PURPOSE: The current study aimed to replicate and clarify these results using a modified experimental design.

METHOD: Participants of the provocation experiment were 49 individuals with self-reported IEI-EMF and 57 controls. They completed the questionnaires (symptom expectations, Somatosensory Amplification Scale-SSAS, radiation subscale of the Modern Health Worries Scale-MHWS Radiation) and attempted to detect the presence of the MF directed to their right arm in 20 subsequent 1-min sessions. Symptom reports were registered after each session.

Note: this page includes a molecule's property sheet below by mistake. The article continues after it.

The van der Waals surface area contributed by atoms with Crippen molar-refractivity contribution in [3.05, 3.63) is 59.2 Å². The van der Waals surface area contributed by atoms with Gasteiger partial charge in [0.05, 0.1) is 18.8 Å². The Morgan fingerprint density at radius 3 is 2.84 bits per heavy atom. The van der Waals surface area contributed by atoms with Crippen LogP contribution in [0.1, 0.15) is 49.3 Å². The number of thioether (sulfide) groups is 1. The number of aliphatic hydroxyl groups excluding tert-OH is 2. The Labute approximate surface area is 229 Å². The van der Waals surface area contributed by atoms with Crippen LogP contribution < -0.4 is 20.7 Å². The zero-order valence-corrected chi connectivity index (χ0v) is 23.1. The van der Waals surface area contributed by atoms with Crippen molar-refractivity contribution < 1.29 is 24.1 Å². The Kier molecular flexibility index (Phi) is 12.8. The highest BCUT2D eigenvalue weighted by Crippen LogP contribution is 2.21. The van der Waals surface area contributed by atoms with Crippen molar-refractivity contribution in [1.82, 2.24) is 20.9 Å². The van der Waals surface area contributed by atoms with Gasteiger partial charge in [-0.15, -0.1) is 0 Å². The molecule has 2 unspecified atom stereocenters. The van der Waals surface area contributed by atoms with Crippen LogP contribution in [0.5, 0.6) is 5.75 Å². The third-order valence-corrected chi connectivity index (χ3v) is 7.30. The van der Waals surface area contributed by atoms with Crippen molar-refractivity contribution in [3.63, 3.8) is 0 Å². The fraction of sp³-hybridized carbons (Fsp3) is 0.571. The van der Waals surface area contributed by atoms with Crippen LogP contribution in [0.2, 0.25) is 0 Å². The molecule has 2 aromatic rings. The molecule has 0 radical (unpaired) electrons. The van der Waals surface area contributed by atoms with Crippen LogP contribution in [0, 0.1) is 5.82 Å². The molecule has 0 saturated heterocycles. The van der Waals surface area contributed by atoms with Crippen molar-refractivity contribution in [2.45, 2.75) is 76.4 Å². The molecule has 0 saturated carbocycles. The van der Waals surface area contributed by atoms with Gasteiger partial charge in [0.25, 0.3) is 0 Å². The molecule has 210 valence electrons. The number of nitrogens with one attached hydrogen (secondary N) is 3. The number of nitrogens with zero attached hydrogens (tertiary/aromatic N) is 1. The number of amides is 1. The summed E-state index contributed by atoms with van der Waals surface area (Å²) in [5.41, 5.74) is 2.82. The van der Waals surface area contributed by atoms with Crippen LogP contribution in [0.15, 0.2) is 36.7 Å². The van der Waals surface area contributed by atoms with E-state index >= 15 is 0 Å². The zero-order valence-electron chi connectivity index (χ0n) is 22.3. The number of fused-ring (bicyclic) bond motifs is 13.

RESULTS: Individuals with IEI-EMF as opposed to the control group showed a higher than random detection performance (d' index of signal detection theory), while no difference in their bias (β index) toward the presence of the MF was found. Predictors of reported symptoms were self-reported IEI-EMF and believed as opposed to actual presence of the MF. People with IEI-EMF reported significantly more symptoms particularly in the believed presence of the MF. IEI-EMF was closely related to MHWS Radiation and SSAS scores.

CONCLUSION: People with IEI-EMF might be able to detect the presence of the MF to a small extent; however, their symptom reports are connected to perceived exposure.